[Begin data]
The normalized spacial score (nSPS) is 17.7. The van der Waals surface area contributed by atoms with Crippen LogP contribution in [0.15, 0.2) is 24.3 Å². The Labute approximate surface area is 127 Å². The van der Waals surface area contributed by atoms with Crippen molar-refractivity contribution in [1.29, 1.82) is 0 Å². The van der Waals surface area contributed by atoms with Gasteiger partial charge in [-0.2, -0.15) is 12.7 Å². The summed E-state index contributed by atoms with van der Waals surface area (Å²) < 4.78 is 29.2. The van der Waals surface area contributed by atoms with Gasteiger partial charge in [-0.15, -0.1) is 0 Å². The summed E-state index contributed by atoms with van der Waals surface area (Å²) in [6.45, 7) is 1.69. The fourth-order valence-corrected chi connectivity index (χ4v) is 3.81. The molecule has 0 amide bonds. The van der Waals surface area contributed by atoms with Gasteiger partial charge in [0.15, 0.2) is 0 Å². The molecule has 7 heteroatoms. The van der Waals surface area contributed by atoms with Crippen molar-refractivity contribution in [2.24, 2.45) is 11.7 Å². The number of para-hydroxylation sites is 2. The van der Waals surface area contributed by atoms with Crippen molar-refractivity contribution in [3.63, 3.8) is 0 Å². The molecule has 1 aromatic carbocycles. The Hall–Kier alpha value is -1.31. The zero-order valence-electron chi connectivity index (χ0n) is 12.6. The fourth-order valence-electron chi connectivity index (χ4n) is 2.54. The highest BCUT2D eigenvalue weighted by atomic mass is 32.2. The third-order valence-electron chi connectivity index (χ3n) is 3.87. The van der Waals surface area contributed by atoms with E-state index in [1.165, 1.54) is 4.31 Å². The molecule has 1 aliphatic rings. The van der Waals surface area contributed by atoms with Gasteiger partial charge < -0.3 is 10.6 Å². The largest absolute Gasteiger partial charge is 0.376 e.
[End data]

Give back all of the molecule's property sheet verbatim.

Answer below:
The normalized spacial score (nSPS) is 17.7. The van der Waals surface area contributed by atoms with Crippen LogP contribution in [0.15, 0.2) is 24.3 Å². The Labute approximate surface area is 127 Å². The van der Waals surface area contributed by atoms with Crippen molar-refractivity contribution in [1.29, 1.82) is 0 Å². The van der Waals surface area contributed by atoms with Gasteiger partial charge in [-0.2, -0.15) is 12.7 Å². The summed E-state index contributed by atoms with van der Waals surface area (Å²) < 4.78 is 29.2. The van der Waals surface area contributed by atoms with Gasteiger partial charge in [-0.15, -0.1) is 0 Å². The summed E-state index contributed by atoms with van der Waals surface area (Å²) in [6.45, 7) is 1.69. The fourth-order valence-corrected chi connectivity index (χ4v) is 3.81. The molecule has 0 amide bonds. The van der Waals surface area contributed by atoms with Gasteiger partial charge in [0.15, 0.2) is 0 Å². The molecule has 7 heteroatoms. The van der Waals surface area contributed by atoms with Crippen molar-refractivity contribution in [2.24, 2.45) is 11.7 Å². The number of para-hydroxylation sites is 2. The van der Waals surface area contributed by atoms with Crippen molar-refractivity contribution in [3.63, 3.8) is 0 Å². The molecule has 1 aromatic carbocycles. The Hall–Kier alpha value is -1.31. The zero-order valence-electron chi connectivity index (χ0n) is 12.6. The fourth-order valence-electron chi connectivity index (χ4n) is 2.54. The highest BCUT2D eigenvalue weighted by atomic mass is 32.2. The third-order valence-electron chi connectivity index (χ3n) is 3.87. The van der Waals surface area contributed by atoms with E-state index in [1.165, 1.54) is 4.31 Å². The molecule has 1 aliphatic rings. The van der Waals surface area contributed by atoms with Gasteiger partial charge < -0.3 is 10.6 Å². The largest absolute Gasteiger partial charge is 0.376 e.